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Silverzweig Take II

No trip for the Pundit to Park City, Utah, would be complete without a pilgrimage to see Mary Silverzweig. Mary was trying to increase produce consumption before increasing produce consumption was cool.

Mary is the star of the “Minute in the Kitchen with Mary” video series. These videos played in thousands of supermarkets throughout the country, providing nutritional information, usage advice and much more useful information.

Mary’s husband, and my friend and business partner, Stan Silverzweig, was a leading consultant. He was well known as an expert in training and human resources, famous for — along with his co-author R.F. Allen — coining the term “corporate culture.”

He came to do many projects in produce but was, perhaps, best known in the industry as the creator of PMA’s Retail Training Program, funded by a grant from Chiquita.

This program included a video series and functioned along with a set of trainers that had been trained in “Train the Trainer Seminars,” which were run throughout the country. The program, which had been created based on input from PMA’s Retail Division, educated a generation of store-level employees in everything from food safety to customer service, with countless benefits to retailers and consumers across the nation.

Stan was working on transitioning all his training materials to the latest in computer-aided training when, in a tragedy that could have been prevented by more competent medical intervention, Stan died too young. He left a young widow and growing children. The Pundit gave a eulogy at a service held in the Chapel at the United Nations and wrote about Stan here.

Mary looked wonderful, in the way that people who live in cold areas where outdoor activities are the common recreation somehow do. And the joy of the trip was that she brought along Mary and Stan’s eldest son, Zach, whom we had not seen for many years.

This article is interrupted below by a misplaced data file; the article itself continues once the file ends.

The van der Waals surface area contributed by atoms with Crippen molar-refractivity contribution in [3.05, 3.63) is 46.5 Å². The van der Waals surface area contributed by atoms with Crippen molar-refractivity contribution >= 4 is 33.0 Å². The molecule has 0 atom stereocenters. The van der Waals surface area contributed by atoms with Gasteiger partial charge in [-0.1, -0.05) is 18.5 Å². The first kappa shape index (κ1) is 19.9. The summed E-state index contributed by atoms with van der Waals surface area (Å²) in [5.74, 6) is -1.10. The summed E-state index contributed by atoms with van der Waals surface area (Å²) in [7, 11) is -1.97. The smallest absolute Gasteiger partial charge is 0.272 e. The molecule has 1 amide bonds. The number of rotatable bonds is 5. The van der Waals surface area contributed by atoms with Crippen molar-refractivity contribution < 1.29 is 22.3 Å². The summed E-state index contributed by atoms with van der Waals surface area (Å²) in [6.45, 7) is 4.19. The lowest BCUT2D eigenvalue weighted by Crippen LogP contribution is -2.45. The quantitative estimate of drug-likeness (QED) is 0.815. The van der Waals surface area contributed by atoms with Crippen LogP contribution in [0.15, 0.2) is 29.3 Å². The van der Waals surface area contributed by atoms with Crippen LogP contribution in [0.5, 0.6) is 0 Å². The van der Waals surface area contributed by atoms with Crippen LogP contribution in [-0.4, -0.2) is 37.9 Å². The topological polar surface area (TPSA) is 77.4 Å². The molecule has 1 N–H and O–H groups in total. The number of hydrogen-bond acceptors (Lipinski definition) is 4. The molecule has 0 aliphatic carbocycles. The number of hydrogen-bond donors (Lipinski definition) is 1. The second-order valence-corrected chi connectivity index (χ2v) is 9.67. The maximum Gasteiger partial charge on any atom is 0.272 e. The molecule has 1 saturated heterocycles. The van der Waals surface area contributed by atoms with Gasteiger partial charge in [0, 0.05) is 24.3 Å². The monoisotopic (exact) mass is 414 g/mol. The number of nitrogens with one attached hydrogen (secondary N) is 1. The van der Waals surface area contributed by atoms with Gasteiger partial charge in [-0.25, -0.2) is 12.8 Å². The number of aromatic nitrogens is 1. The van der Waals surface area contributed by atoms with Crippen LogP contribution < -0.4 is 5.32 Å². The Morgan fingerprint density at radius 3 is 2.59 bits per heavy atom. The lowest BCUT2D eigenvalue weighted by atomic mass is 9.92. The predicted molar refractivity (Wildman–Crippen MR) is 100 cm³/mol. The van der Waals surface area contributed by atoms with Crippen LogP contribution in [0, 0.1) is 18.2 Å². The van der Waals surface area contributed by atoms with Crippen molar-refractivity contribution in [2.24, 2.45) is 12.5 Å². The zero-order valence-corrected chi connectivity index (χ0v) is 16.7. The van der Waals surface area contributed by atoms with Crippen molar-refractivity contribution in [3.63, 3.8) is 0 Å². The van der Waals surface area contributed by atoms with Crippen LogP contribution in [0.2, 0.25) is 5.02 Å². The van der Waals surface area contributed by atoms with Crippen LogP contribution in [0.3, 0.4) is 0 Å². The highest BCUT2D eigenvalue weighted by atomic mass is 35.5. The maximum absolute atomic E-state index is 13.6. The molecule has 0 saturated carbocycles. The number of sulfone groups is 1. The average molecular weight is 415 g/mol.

Zach is a young man now, finished with college, just engaged to be wed, and I wonder if he knows how much he is like his father. We had lunch and he spoke just like his father — the unusual mind finding wide ranging connections between seemingly disparate events, combined with the most soft spoken of demeanors.

There was also one similarity with his father that Zach could have lived without. Stan had had testicular cancer and at only 20 years old, Zach was diagnosed with testicular cancer that had already spread to his lymph system. He fought hard and bravely, and, today, thankfully, is in good health.

This adversity spawned an idea that has turned into Zach’s new business venture, a web-based community to provide free online personal training. Here is how Zach explains it:

The idea behind providing free exercise planning and team-based fitness started in 2003 when I was diagnosed with cancer. After major abdominal surgery and two rounds of chemotherapy I weighed only 135 pounds and I needed help to get out of bed. Then I started to get focused on recovery.

I created an exercise program and started keeping track of my diet. Eight months later, I was back up to 175 pounds and stronger than I had ever been before. That was when I first realized the potential of what would become fitResolution.

Since then, I’ve been working with several Silicon Valley entrepreneurs to turn a concept and business plan into ZAS Fitness LLC, which owns and operates My group of advisors includes those who have worked with companies such as Adobe, Apple, Coca Cola, Disney, Google, Microsoft, and The Facebook. ZAS Fitness LLC is backed by a team of investors who are firmly committed to seeing this project turn into a national success.

When we saw what Zach was doing it made us think of our piece, Increasing Produce Consumption At the Worksite, which focused on the work Curtis Granger was doing with the Public Health Institute in California.

If we are serious about combating obesity, increasing produce consumption is only part of the answer. We also have to decrease consumption of some not-so-healthy foods and increase our levels of exercise.

It is important that the produce industry be seen as encouraging exercise; otherwise the admonitions to increase produce consumption come across as self-serving.

Zach’s new program is open to the public in beta test mode right now. Because it is self-contained and web-based, it is the kind of program that is easy for any produce organization urging increased consumption to link to and get involved with.

Zach’s father did a lot for this industry and his son has created a tool that we can find useful as well. He calls it and you can check it out right here.

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